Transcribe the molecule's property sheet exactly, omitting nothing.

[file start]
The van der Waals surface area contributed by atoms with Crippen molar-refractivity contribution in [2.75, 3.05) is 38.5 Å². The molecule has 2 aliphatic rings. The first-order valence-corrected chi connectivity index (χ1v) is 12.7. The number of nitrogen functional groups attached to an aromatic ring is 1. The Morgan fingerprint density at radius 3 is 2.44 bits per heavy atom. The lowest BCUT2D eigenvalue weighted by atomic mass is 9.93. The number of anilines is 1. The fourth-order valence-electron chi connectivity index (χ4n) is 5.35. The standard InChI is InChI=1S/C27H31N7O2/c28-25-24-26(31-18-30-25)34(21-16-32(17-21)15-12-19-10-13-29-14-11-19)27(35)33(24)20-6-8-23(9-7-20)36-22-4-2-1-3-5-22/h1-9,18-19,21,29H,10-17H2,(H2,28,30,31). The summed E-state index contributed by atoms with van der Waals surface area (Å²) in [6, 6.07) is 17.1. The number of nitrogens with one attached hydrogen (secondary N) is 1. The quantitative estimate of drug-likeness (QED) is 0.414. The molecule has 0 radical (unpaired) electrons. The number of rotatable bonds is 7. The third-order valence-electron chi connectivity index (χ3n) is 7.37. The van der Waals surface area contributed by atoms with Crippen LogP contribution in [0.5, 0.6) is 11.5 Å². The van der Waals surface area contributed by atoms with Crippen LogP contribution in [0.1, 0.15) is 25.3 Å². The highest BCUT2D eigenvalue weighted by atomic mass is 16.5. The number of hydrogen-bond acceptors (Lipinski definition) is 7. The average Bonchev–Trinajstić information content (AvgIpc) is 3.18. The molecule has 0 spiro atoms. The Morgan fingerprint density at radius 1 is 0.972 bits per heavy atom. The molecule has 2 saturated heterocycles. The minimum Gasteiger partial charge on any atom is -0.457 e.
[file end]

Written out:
The van der Waals surface area contributed by atoms with Crippen molar-refractivity contribution in [2.75, 3.05) is 38.5 Å². The molecule has 2 aliphatic rings. The first-order valence-corrected chi connectivity index (χ1v) is 12.7. The number of nitrogen functional groups attached to an aromatic ring is 1. The Morgan fingerprint density at radius 3 is 2.44 bits per heavy atom. The lowest BCUT2D eigenvalue weighted by atomic mass is 9.93. The number of anilines is 1. The fourth-order valence-electron chi connectivity index (χ4n) is 5.35. The standard InChI is InChI=1S/C27H31N7O2/c28-25-24-26(31-18-30-25)34(21-16-32(17-21)15-12-19-10-13-29-14-11-19)27(35)33(24)20-6-8-23(9-7-20)36-22-4-2-1-3-5-22/h1-9,18-19,21,29H,10-17H2,(H2,28,30,31). The summed E-state index contributed by atoms with van der Waals surface area (Å²) in [6, 6.07) is 17.1. The number of nitrogens with one attached hydrogen (secondary N) is 1. The quantitative estimate of drug-likeness (QED) is 0.414. The molecule has 0 radical (unpaired) electrons. The number of rotatable bonds is 7. The third-order valence-electron chi connectivity index (χ3n) is 7.37. The van der Waals surface area contributed by atoms with Crippen LogP contribution in [0.5, 0.6) is 11.5 Å². The van der Waals surface area contributed by atoms with Crippen LogP contribution in [0.1, 0.15) is 25.3 Å². The highest BCUT2D eigenvalue weighted by atomic mass is 16.5. The number of hydrogen-bond acceptors (Lipinski definition) is 7. The average Bonchev–Trinajstić information content (AvgIpc) is 3.18. The molecule has 0 spiro atoms. The Morgan fingerprint density at radius 1 is 0.972 bits per heavy atom. The molecule has 2 saturated heterocycles. The minimum Gasteiger partial charge on any atom is -0.457 e.